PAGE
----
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I am concerned about the order of files and directories given by os.walk(). So, if I have these directories: 1 10 11 12 2 20 21 22 3 30 31 32

what is the order of the output list? is it (order by numeric values)

1 2 3 10 20 30 11 21 31 12 22 32

or this (order by ASCII, like what is given by ls)

1 10 11 12 2 20 21 22 3 30 31 32

And, how can I get a specific order?

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Why not touch those files or mkdir those directories (you can do either all on one line) and find out? –  Joseph Dunn Aug 16 '13 at 21:28

2 Answers 2

up vote 17 down vote accepted

os.walk uses os.listdir. Here is a the dostring for os.listdir:

listdir(path) -> list_of_strings

Return a list containing the names of the entries in the directory.

path: path of directory to list

The list is in arbitrary order. It does not include the special entries '.' and '..' even if they are present in the directory.

(my emphasis).

You could, however, use sort to ensure the order you desire.

for root, dirs, files in os.walk(path):
   for dirname in sorted(dirs):

(Note the dirnames are strings not ints, so sorted(dirs) sorts them as strings -- which is desirable for once.

As Alfe and Ciro Santilli point out, if you want the directories to be recursed in sorted order, then modify dirs in-place:

for root, dirs, files in os.walk(path):
   for dirname in dirs:
        print(os.path.join(root, dirname))

You can test this yourself:

import os

for dirname in '1 10 11 12 2 20 21 22 3 30 31 32'.split():
     except OSError: pass

for root, dirs, files in os.walk('.'):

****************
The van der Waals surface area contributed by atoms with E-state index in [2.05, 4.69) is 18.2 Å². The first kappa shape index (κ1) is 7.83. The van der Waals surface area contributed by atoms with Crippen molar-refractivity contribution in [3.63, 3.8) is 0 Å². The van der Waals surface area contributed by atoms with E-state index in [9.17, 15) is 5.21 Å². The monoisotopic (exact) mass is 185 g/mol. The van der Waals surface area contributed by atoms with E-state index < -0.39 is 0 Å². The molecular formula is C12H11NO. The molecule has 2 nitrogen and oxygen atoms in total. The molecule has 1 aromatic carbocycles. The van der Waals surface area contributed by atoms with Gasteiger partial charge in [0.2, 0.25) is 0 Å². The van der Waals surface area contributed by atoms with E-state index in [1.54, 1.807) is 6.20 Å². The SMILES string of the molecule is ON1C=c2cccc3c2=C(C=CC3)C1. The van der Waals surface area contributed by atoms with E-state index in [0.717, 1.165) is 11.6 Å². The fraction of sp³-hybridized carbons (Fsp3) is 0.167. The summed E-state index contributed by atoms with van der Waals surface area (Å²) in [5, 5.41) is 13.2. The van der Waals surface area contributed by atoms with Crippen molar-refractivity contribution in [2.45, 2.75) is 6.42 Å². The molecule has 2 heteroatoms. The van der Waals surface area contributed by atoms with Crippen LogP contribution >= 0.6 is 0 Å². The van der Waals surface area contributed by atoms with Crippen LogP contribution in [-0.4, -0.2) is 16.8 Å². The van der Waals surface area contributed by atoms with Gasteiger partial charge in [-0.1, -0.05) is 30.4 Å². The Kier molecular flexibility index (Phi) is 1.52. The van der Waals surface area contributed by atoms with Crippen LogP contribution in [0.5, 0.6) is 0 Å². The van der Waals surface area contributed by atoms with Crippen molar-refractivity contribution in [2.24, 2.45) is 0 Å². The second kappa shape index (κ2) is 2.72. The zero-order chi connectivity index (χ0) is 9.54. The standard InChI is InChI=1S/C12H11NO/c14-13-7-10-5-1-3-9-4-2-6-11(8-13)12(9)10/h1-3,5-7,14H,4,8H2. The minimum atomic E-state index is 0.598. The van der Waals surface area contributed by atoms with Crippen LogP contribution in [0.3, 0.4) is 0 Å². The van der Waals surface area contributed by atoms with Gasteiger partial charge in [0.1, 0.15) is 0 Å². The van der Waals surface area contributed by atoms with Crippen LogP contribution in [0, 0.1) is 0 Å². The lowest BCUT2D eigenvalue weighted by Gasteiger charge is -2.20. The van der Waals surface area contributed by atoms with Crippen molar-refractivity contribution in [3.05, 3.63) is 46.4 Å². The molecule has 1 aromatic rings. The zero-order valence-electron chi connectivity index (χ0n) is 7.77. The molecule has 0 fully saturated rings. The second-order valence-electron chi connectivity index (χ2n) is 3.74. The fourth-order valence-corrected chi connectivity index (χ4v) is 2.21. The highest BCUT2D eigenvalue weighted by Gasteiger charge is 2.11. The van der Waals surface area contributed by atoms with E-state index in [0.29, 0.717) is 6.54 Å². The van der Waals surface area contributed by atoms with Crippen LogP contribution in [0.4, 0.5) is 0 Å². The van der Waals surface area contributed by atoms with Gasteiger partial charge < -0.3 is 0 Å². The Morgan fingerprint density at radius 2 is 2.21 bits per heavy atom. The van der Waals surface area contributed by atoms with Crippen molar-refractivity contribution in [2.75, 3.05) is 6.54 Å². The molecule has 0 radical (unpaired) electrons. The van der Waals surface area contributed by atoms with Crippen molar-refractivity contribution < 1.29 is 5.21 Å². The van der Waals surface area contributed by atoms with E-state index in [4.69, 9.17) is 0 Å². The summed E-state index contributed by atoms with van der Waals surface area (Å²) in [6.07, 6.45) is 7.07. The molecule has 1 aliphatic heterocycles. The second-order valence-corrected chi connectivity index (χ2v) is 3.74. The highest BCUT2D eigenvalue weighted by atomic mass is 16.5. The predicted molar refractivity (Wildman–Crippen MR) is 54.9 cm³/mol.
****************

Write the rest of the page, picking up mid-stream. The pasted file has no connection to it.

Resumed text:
for dirname in sorted(dirs):



If you wanted to list them in numeric order use:

for dirname in sorted(dirs, key=int):
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The reason Python goes out of its way to avoid documenting any reliable order is that it uses different functions on different platforms (FindNextFileW, DosFindNext, readdir), and those functions are themselves documented to punt to the filesystem on most platforms, and the filesystems generally either don't document an order or give you something completely useless. –  abarnert Aug 17 '13 at 1:11
I think this does not sort multi level hierarchies because sorted is not in-place. To do that use sort as explained by Alfe. –  Ciro Santilli Mar 24 at 12:29

os.walk() yields in each step what it will do in the next steps. You can in each step influence the order of the next steps by sorting the lists the way you want them. Quoting the 2.7 manual:

When topdown is True, the caller can modify the dirnames list in-place (perhaps using del or slice assignment), and walk() will only recurse into the subdirectories whose names remain in dirnames; this can be used to prune the search, impose a specific order of visiting

So sorting the dirNames will influence the order in which they will be visited:

for rootName, dirNames, fileNames in os.walk(path):
  dirNames.sort()  # you may want to use the args cmp, key and reverse here

After this, the dirNames are sorted in-place and the next yielded values of walk will be accordingly.

Of course you also can sort the list of fileNames but that won't influence any further steps (because files don't have descendants walk will visit).

And of course you can iterate through sorted versions of these lists as unutbu's answer proposes, but that won't influence the further progress of the walk itself.

The unmodified order of the values is undefined by os.walk, meaning that it will be "any" order. You should not rely on what you experience today. But in fact it will probably be what the underlying file system returns. In some file systems this will be alphabetically ordered.

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